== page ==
When they are done they are given the option of printing a certificate.
XtraMath.org: Students log in to xtramath.org and it takes them through practicing a few facts at a time.
XtraMath is designed to be used daily. Students work at their own pace and it tells them when a lesson is done.
The benefit of using Xtra Math is that once the students complete the placement quiz, it helps them practice the facts that they need to learn. This website was helpful to me when I had only a couple computers in my room. Kids would take turns going to the computers.
Personally, I usually use Quizizz. I love the integration with Google Classroom and the enthusiasm my students show when I say we are going to use Quizizz. The kids see it as a fun activity rather than a quiz or test, and I get scores and spreadsheets with specific data to help me guide instruction.
Improving Fact Fluency
Once students have taken fact fluency screeners, we set clear goals. For my class, 90% or higher is considered fluent. So, for example, if a student gets a 75% on a mixed multiplication fluency test, the student would take individual fluency tests for 2s, 3s, etc. If a student gets less than 90%, that becomes the students goal. They work on assignments in Google Classroom and play math games to help them practice. When they feel ready, they try the assessment again.
I created a system like this for addition, subtraction, and multiplication. Each one is broken into smaller goals and has links to fact fluency Quizizz for each level.
These fact fluency resources contain digital assignments that give students the opportunity to learn strategies to help them understand the skill enough to become fluent. Each level also has an ‘early finisher’ slide that has a video and games that help the student practice that level.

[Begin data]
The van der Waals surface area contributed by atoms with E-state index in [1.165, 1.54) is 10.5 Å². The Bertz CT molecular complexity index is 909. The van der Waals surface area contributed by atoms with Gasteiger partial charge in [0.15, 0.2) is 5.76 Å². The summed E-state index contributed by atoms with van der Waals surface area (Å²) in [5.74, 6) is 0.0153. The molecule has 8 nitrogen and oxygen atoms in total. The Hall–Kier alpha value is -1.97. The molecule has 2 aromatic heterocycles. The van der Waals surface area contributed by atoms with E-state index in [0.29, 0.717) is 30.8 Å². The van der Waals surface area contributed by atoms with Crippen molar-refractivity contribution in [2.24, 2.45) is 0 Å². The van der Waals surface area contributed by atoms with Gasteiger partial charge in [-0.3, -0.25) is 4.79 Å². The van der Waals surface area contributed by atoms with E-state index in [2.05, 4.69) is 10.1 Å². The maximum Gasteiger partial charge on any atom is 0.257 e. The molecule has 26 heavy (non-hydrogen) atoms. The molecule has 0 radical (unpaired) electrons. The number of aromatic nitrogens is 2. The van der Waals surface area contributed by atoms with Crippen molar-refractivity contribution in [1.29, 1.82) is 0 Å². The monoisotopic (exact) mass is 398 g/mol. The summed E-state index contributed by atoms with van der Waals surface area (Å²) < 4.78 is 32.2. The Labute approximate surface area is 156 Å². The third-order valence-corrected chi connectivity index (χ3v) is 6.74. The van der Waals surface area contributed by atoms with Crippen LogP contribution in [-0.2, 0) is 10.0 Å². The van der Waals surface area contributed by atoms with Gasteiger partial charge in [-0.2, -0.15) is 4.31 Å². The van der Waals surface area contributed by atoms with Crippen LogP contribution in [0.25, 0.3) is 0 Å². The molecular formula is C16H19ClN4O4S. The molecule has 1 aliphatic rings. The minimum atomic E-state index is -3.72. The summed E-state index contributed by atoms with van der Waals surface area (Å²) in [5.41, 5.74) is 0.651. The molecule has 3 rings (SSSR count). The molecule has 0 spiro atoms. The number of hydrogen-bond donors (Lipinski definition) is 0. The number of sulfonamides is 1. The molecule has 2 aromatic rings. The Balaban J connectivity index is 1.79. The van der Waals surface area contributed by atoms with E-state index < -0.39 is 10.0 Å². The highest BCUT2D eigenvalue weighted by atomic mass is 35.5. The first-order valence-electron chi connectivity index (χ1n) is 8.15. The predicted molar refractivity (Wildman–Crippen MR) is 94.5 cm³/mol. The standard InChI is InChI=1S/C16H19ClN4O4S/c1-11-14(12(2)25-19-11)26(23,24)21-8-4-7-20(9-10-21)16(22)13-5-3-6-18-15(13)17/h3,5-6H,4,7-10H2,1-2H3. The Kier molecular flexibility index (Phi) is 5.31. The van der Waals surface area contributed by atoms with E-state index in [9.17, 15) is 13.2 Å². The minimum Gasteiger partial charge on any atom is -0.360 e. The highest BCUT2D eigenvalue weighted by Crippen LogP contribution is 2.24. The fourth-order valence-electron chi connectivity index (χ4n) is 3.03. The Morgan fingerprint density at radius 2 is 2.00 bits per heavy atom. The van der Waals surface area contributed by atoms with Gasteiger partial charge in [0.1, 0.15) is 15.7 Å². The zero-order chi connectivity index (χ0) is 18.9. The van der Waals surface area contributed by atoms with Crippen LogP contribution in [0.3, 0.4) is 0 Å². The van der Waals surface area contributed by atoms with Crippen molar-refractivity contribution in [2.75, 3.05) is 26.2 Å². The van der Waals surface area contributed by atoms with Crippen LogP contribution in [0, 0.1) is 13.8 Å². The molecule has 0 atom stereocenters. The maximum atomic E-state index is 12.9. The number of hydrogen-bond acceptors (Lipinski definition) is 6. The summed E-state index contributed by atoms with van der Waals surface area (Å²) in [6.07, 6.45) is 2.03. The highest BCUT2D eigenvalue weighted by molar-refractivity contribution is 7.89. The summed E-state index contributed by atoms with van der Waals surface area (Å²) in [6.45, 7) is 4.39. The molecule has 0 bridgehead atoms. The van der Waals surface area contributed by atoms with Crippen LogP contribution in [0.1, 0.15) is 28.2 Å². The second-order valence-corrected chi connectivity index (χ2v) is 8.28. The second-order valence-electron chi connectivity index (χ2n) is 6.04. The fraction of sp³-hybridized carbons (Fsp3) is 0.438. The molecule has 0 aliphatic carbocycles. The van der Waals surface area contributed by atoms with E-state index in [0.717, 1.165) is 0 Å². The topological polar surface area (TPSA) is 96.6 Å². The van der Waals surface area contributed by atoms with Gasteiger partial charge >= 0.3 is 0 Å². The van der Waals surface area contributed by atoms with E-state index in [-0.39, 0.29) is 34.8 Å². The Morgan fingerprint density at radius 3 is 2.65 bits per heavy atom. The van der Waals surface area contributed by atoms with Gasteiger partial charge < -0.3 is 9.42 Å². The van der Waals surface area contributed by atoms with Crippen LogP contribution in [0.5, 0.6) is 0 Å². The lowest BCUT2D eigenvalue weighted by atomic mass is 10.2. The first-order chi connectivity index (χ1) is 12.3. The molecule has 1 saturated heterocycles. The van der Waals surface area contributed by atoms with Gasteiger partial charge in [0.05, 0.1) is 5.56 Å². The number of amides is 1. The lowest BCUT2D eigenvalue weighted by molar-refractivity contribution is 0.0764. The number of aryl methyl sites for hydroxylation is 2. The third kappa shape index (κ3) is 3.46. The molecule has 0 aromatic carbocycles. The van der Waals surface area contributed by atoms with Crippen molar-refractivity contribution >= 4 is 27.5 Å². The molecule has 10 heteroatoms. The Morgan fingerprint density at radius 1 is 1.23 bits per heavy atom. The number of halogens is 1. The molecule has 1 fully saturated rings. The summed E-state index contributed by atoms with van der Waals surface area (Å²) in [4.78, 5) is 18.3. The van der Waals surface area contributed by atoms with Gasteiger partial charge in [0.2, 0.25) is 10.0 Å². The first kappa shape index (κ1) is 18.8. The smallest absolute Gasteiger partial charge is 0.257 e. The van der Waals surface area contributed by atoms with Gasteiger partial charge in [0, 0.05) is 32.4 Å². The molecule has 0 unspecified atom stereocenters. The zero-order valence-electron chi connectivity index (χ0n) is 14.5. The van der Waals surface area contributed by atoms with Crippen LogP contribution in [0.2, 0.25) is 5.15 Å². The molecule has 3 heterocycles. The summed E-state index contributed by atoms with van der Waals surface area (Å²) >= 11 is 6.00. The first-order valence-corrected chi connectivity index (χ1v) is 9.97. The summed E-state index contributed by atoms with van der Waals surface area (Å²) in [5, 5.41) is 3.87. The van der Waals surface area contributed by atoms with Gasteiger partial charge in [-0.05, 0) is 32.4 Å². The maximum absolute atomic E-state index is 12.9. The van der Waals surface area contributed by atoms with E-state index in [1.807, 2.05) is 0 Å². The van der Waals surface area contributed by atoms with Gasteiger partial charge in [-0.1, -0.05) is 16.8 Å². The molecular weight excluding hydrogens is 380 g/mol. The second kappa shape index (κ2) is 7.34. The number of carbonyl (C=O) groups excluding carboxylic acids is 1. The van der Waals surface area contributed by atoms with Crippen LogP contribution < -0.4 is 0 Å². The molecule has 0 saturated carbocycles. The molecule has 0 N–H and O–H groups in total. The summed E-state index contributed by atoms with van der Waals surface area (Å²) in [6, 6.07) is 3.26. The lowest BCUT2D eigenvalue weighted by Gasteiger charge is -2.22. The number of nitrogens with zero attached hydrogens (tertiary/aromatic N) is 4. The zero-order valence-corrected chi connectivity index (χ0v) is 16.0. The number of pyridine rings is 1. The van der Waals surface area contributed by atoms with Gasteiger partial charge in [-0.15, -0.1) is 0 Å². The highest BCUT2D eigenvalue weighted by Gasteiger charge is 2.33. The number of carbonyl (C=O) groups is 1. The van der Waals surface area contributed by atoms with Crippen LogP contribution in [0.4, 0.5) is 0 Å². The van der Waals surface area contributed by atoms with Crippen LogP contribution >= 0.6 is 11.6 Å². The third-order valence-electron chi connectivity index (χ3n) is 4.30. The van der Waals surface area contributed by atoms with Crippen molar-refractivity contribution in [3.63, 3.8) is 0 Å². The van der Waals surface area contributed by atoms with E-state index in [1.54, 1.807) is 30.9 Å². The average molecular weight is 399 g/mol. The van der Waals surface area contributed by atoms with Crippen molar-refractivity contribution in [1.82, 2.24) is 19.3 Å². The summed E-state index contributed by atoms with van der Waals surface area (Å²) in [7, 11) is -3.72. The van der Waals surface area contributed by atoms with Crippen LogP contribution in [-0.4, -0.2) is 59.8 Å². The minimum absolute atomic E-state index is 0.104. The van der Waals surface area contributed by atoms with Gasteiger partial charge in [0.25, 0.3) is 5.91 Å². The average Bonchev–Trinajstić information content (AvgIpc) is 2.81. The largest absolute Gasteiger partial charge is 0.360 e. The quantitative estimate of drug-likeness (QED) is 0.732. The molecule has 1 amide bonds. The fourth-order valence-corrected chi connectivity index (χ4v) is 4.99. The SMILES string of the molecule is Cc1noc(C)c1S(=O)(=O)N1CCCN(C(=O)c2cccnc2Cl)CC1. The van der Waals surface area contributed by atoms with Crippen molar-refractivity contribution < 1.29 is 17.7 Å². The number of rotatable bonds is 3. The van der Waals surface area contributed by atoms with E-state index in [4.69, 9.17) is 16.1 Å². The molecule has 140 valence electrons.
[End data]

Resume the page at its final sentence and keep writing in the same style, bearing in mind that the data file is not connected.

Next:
Fact Fluency Digital Resources
These fact fluency digital resources are in Google Slides.
Improve memorization and help students multiply fluently with this digital Google Slides Resource by focusing on repeated addition and other multiplication strategies. Fun, self paced, differentiated multiplication practice motivates students to pass each assessment.
Are your students fluent in subtraction facts? Students will subtract within 5, subtract within 10, and subtract within 20 using several strategies in Google Slides. Animated directions allow students to work independently on Part Part Whole, Number Lines, Ten Frames, Twenty Frames, Count On, Compare, and more. This digital resource is paperless and requires no prep!
Are your students fluent in addition facts? Students will add within 5, add within 10, make ten, and add within 20 using several strategies in Google Slides. Animated directions allow students to work independently on Part Part Whole, Number Lines, Turn Around Facts, Ten Frames, Twenty Frames and more.
Improve memorization and help students divide fluently with this digital Google Slides Resource by focusing on unknown factor and other division strategies. Division strategies include using arrays, creating equal groups, fact families, skip counting, using multiplication to divide, strip diagrams, half, half of half for